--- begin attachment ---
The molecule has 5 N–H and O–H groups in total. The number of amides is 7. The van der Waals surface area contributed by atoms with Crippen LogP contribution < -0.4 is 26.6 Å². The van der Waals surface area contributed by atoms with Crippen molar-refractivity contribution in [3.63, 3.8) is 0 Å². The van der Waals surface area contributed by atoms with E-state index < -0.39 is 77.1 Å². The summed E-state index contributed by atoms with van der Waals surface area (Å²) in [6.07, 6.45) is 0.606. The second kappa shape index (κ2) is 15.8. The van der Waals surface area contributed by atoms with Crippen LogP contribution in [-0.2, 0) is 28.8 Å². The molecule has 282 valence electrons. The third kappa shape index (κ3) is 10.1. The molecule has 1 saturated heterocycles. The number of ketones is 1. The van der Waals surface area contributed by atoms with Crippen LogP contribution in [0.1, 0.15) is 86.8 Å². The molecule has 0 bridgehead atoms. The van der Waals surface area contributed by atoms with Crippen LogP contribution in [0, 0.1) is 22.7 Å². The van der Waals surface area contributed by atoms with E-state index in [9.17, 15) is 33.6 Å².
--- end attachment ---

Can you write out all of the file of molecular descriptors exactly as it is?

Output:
The molecule has 5 N–H and O–H groups in total. The number of amides is 7. The van der Waals surface area contributed by atoms with Crippen LogP contribution < -0.4 is 26.6 Å². The van der Waals surface area contributed by atoms with Crippen molar-refractivity contribution in [3.63, 3.8) is 0 Å². The van der Waals surface area contributed by atoms with E-state index < -0.39 is 77.1 Å². The summed E-state index contributed by atoms with van der Waals surface area (Å²) in [6.07, 6.45) is 0.606. The second kappa shape index (κ2) is 15.8. The van der Waals surface area contributed by atoms with Crippen LogP contribution in [-0.2, 0) is 28.8 Å². The molecule has 282 valence electrons. The third kappa shape index (κ3) is 10.1. The molecule has 1 saturated heterocycles. The number of ketones is 1. The van der Waals surface area contributed by atoms with Crippen LogP contribution in [0.1, 0.15) is 86.8 Å². The molecule has 0 bridgehead atoms. The van der Waals surface area contributed by atoms with Crippen LogP contribution in [0, 0.1) is 22.7 Å². The van der Waals surface area contributed by atoms with E-state index in [9.17, 15) is 33.6 Å².